306 History of Wake Forest College
the importance of a collegiate course as complete and thorough as
circumstances would
In general the students of the School of
Law were required to meet the entrance requirement of the College; it
was only those whose main purpose was to be able to pass the
Supreme Court examinations about whom there was any question; for
them Dean Gulley thought it sufficient to apply the prescriptions of
the Court. It also should be said that the School of Law has kept pace
with the requirements of all academic and professional standardizing
agencies of which the College and the School have been members; its
standards in the early years and today are as high as those of any other
school of law in the State or South.
It is entirely in accord with the purpose of the School of Law to be
of the widest service possible that women have been admitted to its
work. In 1915 the Trustees voted not to admit them. But they
continued to apply, and in the summer of 1915 one lady "visitor"
insisted on attending all classes and a second attended for a few
weeks. Both had husbands who were law students, but the wives
could not be counted as such. Dean Gulley expressed his views to the
Trustees in May, 1916, as follows: "It would be wiser for most
women to keep out of the profession, but they are coming in. The
Baptists have no school in which they can be taught. It seems to me
that the situation demands serious consideration." The result was that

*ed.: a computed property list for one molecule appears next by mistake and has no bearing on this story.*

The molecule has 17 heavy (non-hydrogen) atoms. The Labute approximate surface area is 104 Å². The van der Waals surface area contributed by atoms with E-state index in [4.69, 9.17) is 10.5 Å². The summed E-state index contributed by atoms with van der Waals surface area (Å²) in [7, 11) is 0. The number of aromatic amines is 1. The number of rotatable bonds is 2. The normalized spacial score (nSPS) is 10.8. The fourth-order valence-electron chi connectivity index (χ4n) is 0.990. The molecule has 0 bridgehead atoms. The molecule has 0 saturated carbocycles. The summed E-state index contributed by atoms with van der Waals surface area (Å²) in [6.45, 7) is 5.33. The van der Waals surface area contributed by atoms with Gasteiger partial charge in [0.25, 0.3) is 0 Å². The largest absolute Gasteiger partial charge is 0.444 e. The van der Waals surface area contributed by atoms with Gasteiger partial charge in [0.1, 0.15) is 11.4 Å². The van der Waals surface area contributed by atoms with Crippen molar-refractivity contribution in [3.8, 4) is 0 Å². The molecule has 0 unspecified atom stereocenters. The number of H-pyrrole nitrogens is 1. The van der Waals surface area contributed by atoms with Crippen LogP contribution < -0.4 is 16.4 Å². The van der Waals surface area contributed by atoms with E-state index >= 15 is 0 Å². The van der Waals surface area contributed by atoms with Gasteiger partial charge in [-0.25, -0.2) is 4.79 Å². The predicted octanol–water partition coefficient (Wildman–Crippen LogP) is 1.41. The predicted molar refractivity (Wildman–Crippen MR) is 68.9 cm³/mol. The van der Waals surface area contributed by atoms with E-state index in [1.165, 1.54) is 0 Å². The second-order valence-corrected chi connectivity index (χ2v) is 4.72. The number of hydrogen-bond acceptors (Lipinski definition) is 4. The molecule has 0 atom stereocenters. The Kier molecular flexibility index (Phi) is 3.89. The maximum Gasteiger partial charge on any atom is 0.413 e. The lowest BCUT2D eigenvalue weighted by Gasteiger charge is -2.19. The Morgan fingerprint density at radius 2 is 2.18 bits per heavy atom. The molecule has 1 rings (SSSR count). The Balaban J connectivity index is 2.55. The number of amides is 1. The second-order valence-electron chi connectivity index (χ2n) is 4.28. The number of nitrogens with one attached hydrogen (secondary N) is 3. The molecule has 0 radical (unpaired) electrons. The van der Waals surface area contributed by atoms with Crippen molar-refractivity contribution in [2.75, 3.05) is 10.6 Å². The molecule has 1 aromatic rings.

in a few years women were offered admission, though very few have
taken advantage of the privilege.6
It was the policy of the school to give such courses as the student
would find valuable in his life work. The instruction was
5 Catalogues of the College for 1903-04 and years after. The following from
Dean Gulley's report to the Trustees in May, 1916, indicates his attitude: "In
reference to raising entrance requirements, I realize that it is desirable that every
man have a full college course, in which he has done his full duty, before studying
law, but under existing conditions it seems impracticable. It should be true that
schools are made for men and not men for schools, and it does not seem wise to say
that a man who has not had opportunities such as his more fortunate neighbor has,
shall be cut off entirely."
6 In February, 1927, two women sent up from Wake Forest passed the Supreme
Court examination.
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